Session Time: 6:00pm-7:00pm
Presentation Time: 6:25pm-6:30pm
*Purpose: In the era of laparoscopic donor nephrectomy, there is a preference for left kidneys with a single renal artery. In paired exchange, the receiving transplant center may have less control over the donor nephrectomy and may receive a right kidney or a kidney with complex anatomy (more than one renal artery or renal vein). Despite clear evidence on adverse outcomes in living donor transplantation, these organs may be deemed less desirable and instead sent to the deceased donor waiting list at the end of a paired exchange chain.
*Methods: Using data from the national transplant registry (SRTR) and the National Kidney Registry (NKR) with anatomy data, we describe the end of chain distribution and outcomes of right and complex kidneys (2/2008-12/2019). We also assessed center-level behavior in the transplantation of these organs.
*Results: Out of 3,383 eligible NKR transplants, there were 431 (12%) right kidneys transplant and 857 (25%) complex kidneys transplanted. Out of 703 chain ends (transplants to the waiting list), 114 (16%) were right and 207 (28%) were complex kidneys. There were 41 (6%) chain end kidneys that were right and complex. Right, complex, and right/complex kidneys were more likely to be transplanted to the list (p<0.001), although the absolute difference is small. There were no statistically significant differences in delayed graft function, death-censored graft failure, or mortality when comparing NKR recipients of left/normal chain end kidneys to right and/or complex kidneys. Center-level practice varied significantly. Among 94 NKR centers, 13 never utilized a right or complex kidney. Among 73 centers receiving a chain end kidney, 39 centers used right chain end, 50 centers used a complex chain end, and 22 used a right/complex chain end.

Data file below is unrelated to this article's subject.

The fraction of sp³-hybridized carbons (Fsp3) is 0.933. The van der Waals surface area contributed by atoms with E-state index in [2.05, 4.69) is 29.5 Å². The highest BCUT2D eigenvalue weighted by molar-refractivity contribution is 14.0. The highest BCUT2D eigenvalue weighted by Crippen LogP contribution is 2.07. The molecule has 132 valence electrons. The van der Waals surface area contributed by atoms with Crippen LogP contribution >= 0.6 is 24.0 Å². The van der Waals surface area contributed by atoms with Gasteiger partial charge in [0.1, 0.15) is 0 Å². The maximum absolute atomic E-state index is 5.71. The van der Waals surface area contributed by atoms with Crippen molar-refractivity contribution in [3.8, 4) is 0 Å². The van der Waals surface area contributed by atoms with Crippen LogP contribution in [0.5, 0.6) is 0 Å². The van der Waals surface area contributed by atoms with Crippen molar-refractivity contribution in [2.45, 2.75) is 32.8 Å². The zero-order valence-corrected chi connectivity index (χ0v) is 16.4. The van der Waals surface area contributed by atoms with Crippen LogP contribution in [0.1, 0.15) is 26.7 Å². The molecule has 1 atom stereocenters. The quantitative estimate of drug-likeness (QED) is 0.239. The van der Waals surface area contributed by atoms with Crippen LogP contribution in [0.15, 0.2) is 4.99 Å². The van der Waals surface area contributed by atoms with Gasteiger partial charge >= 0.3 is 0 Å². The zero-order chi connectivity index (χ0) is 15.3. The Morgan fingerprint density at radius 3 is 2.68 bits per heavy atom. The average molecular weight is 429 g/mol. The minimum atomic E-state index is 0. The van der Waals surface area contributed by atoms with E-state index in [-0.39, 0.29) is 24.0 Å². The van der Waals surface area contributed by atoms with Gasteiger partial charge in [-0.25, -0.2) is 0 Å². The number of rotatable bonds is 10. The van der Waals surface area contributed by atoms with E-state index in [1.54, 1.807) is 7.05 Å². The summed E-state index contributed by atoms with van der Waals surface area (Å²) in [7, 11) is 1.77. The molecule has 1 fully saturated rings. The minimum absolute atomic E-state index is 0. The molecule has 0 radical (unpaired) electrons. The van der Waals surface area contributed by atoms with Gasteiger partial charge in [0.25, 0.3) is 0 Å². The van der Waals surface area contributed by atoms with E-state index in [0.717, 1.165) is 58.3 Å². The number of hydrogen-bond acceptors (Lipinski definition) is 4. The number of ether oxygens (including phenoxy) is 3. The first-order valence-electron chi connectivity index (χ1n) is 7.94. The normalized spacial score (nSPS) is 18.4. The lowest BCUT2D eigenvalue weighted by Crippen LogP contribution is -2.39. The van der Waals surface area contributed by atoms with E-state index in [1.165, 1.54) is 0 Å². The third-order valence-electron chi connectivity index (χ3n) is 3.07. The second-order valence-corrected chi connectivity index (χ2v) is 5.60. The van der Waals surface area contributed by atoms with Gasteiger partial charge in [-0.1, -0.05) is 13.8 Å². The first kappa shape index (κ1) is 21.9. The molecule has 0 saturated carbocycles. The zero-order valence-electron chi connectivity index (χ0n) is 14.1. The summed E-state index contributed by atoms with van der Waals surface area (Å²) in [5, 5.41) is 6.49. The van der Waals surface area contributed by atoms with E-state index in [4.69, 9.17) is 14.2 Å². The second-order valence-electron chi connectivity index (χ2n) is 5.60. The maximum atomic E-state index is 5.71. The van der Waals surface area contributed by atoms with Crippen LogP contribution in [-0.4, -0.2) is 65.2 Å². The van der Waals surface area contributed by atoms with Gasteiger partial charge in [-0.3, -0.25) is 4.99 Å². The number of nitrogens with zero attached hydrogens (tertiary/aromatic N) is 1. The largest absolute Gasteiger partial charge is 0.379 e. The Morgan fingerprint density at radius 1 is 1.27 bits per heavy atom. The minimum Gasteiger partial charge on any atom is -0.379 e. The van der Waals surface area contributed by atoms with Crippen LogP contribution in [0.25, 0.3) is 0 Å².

*Conclusions: Despite insignificant differences in outcomes, many NKR centers avoid right and/or anatomically complex kidneys. Right and/or complex kidneys were more likely to be sent to the waiting list instead of being used in paired exchange chain or loop. Anatomically complex and right living donor kidneys from the National Kidney Registry, and other KPD systems, are an important source of kidneys for patients on the deceased donor waiting list.
To cite this abstract in AMA style:Osbun N, Thomas A, Waterman A, Veale J, Segev D, Leeser D. Right Kidneys and Kidneys with Complex Anatomy are More Likely to be Transplanted to the Waiting List in a National Kidney Paired Donation Program [abstract]. Am J Transplant. 2021; 21 (suppl 3). https://atcmeetingabstracts.com/abstract/right-kidneys-and-kidneys-with-complex-anatomy-are-more-likely-to-be-transplanted-to-the-waiting-list-in-a-national-kidney-paired-donation-program/. Accessed June 13, 2021.
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